• Did probes/intervention data include untrained stimuli?Yes
  • Did probes/intervention data include trained stimuli?Yes
  • Was the data collection continuous? No
  • Were different treatment counterbalanced or randomized? NA

 

  1. Were the outcome measures appropriate and meaningful?  Yes
  • OUTCOME #1: Imitation of treated pseduowords (correct production = correct sounds, lexical stress, smooth transitions between sounds)
  • OUTCOME #2: Imitation of treated pseduowords in phrases (correct production = correct sounds, lexical stress, smooth transitions between sounds)
  • OUTCOME #3: Imitation of untreated pseduowords (correct production = correct sounds, lexical stress, smooth transitions between sounds)
  • OUTCOME #4: Imitation of untreated real words(correct production = correct sounds, lexical stress, smooth transitions between sounds)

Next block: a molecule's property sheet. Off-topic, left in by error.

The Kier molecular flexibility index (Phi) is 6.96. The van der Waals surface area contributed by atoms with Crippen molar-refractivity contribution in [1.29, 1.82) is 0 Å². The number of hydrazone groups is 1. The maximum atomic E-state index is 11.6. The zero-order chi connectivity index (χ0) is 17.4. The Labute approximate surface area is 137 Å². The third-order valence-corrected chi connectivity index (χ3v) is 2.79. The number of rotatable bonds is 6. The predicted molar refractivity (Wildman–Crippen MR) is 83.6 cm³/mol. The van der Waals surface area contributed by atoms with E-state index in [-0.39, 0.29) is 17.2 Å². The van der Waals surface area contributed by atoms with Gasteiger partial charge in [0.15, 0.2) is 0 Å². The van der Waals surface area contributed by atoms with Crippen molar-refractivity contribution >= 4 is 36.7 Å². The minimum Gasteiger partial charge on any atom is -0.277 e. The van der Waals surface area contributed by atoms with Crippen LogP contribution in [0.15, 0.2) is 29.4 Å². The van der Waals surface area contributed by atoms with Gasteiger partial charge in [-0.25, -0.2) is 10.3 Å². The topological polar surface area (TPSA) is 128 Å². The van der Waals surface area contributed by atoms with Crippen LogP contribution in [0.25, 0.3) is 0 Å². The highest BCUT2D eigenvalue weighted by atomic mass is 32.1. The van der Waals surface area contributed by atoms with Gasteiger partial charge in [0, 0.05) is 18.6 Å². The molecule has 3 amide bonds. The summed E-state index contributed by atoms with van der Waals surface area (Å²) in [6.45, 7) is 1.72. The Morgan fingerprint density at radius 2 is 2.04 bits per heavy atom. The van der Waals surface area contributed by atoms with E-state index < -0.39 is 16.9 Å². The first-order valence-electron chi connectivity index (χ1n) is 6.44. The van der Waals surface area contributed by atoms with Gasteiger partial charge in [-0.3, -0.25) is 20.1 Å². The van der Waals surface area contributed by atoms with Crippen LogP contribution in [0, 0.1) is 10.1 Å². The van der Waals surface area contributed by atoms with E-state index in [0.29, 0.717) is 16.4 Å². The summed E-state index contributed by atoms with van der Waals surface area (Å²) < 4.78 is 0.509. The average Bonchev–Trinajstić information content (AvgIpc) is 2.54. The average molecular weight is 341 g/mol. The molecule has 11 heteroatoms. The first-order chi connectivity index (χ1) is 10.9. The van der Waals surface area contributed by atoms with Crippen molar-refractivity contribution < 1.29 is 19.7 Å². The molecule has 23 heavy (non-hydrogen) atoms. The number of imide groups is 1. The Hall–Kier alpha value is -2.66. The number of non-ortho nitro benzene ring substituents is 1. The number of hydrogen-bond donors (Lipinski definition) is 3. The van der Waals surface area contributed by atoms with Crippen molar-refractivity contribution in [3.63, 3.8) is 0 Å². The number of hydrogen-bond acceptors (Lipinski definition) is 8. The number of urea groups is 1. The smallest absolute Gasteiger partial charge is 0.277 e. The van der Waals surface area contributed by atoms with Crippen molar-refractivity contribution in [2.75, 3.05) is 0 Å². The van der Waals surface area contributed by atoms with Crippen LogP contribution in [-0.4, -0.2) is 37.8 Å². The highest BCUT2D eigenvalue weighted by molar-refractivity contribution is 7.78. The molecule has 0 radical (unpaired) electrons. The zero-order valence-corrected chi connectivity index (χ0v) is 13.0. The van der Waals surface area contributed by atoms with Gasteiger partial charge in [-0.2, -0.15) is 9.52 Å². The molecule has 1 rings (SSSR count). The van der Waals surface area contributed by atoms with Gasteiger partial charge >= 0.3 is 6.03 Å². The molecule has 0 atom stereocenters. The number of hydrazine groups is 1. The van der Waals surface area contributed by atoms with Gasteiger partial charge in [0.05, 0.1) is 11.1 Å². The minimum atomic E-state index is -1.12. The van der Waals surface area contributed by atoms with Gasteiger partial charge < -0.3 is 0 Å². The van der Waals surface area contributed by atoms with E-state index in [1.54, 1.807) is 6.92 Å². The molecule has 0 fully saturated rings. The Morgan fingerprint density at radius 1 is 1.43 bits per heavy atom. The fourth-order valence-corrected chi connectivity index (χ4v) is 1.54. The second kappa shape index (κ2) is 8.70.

• OUTCOME #5: Imitation of unrelated, untreated speech sound (i.e., control)
  • OUTCOME #6: Clinician’s rating of technology following each session
  • OUTCOME #7: Rating of satisfaction (convenience, perception of child motivation, overall satisfaction) 4 weeks after the termination of therapy

–  ALL the outcomes are subjective. 

–  NONE of the outcomes are objective.

–  Intra-rater reliability (averaged percentage) for judging correctness:

     Pseudowords (probes) = 92%

     Real words (probes)  = 91.9%

     Control sounds (probes) = 93.5%

     Treatment items = 91%

 

–  Inter-rater reliability (averaged percentage) for judging correctness:

     Pseudowords (probes) = 89%

     Real words (probes)  = 87.3%

     Control sounds (probes) = 81.5%